The core game plays out like an interactive comic book / film, with you deciding on where to go and with who and then engaging in communication about a variety of topics. When talking to someone the player can interrupt or respond to something said by initialising the CBS, the Communication Break System. This system allows you to respond in a variety of ways that alter or dictate the course of the conversation. Of course, if the person you are with is just boring the socks off you, you can say nothing and ignore them, however this will obviously not help you build a solid relationship with them.
 You sit next to this woman on your flight to Sapporo. We didn't get on.
The finale of the game, or to put it in simpler gaming terms, the way you win the game is to build a relationship with a person to the extent that when you return to Sapporo to celebrate the city’s White Illumination Countdown on New Year’s Eve later that year, your significant other meets you there and kisses you at 12:00 midnight. And, that’s it. There’s no adult content, no new game plus-style mode, no hidden secrets or achievements to be unlocked. There’s just the story that you play out over those two weeks of summer.


After slowly playing this over the summer just gone - as I am no master of the language even I struggled to keep up with dialogue sometimes - while I can’t say that I was blown away or anything, and I certainly have plenty of criticisms about its execution (for example the animation could be better during communication), I’ve got to say that Kita e has helped me understand why these games sell so well in Japan. Just like any piece of fiction, these titles are escapist fantasies, world’s that you delve into and just ‘be’ in, just play a part in like you were in a play. Just because titles like Kita e want to emulate the real world rather than say World of Warcraft’s fantastical Azeroth, doesn’t make them any less valid.
Kotori really likes her cat and lives with her mother. She also likes to talk, like a lot...
Indeed, playing Kita e reminded me that today many western blockbuster titles, titles such as the upcoming Dragon Age: Inquisition, definitely owe these games in part, as the advanced communication systems that allow you decide your own narrative are almost identical. The difference simply is content. While in Dragon Age you may be deciding whether to execute a renegade mage, in Kita e you may be deciding where in Hokkaido to spend a day out with your friend. And, after spending time in its world, I like that. I like how domestic and real it is, despite it being a virtual simulation.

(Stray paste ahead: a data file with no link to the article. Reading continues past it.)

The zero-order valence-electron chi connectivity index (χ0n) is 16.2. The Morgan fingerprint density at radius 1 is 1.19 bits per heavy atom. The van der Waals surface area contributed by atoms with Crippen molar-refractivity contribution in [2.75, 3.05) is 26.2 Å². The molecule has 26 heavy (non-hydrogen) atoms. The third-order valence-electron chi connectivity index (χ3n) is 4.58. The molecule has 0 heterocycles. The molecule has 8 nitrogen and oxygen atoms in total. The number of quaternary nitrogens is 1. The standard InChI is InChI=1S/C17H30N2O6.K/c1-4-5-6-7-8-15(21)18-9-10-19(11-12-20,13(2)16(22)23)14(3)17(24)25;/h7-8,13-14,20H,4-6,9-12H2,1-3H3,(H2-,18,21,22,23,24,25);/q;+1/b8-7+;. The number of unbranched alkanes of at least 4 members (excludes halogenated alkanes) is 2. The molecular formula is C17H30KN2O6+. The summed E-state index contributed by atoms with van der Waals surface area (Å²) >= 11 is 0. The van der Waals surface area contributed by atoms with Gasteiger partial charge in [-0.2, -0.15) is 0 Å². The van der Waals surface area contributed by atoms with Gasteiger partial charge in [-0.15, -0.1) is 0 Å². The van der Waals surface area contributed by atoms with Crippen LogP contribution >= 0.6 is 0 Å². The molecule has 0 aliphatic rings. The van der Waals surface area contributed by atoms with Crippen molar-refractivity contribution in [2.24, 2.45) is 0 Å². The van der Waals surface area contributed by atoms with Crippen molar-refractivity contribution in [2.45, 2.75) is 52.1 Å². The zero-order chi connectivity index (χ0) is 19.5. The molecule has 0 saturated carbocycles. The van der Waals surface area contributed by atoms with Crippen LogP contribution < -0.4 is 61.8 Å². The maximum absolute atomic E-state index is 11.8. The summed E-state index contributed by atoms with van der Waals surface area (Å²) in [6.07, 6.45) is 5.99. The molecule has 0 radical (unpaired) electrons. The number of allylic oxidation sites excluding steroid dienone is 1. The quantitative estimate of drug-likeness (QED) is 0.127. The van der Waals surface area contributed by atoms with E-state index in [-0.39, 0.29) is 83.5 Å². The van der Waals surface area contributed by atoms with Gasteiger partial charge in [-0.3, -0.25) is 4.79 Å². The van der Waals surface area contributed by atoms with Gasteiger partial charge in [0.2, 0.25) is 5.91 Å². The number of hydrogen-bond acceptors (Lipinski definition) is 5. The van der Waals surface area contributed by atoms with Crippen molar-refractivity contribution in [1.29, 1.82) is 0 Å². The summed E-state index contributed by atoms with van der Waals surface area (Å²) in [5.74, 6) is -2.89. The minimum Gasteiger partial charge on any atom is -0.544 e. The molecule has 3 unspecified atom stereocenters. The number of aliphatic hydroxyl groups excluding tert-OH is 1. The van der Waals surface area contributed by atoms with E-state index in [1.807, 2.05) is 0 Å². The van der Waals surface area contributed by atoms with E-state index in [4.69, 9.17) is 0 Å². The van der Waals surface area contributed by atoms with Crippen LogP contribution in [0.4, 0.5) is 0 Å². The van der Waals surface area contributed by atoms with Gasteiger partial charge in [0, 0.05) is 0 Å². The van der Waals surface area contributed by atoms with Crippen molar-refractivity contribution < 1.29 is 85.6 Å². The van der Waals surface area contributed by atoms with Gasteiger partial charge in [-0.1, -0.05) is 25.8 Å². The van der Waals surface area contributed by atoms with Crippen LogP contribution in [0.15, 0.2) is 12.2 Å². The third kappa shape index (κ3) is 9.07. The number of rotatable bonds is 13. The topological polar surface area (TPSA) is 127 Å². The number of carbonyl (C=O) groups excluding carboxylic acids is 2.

Yuko loves photography and will take pictures of you as you explore Hokkaido.
So what is Kita e? I think its many things, some good some bad. Firstly, I think it is a demonstration that the Romance-Communication genre should be re-evaluated, as it offers more than people often give it credit for. Secondly I think it is incredibly inaccessible to anyone who can’t read and speak Japanese and in places it is cheaply executed, with animation, sound effects and music leaving a lot to be desired. Thirdly, I think that it does a good job in providing a snapshot of life in a culture very different from my own.    

Lastly though, I think Kita e is a gentle reminder of what it was like to be young. To wake up and realise your school was shut due to snow and that you had the day off and anything was possible. To get invited to go on holiday with a friend to a place you’d never been and with people you didn’t really know. To live your life blissfully ignorant of the world’s problems. If you play Kita e, maybe you to will, albeit for just a short time, forget too.
Your end of game reward - a single kiss at 12:00 midnight on New Year's Eve.

Well Oiled Machine

The Dreamcast is knocking on a bit these days - as you're probably no doubt aware, the entire planet celebrated the 15th year since the system's US launch barely a week ago. With age, comes knowledge and wisdom...but also wear and tear, and Old Father Time does not discriminate between the mechanical or the biological. To this end, you've probably noticed that occasionally your Dreamcast may not load certain games or that the system sometimes resets in the middle of a game. You may also be more acutely aware that the console's GD-Rom drive makes way more noise than any of the more modern systems. There are remedies to both the disk reading errors and the cacophony of grinding drives and GD access though, and these videos from Youtubers Mark Fixes Stuff and Carl Eggett will show you how to go about banishing those ear-shredding noises and game resets from your Dreamcast once and for all: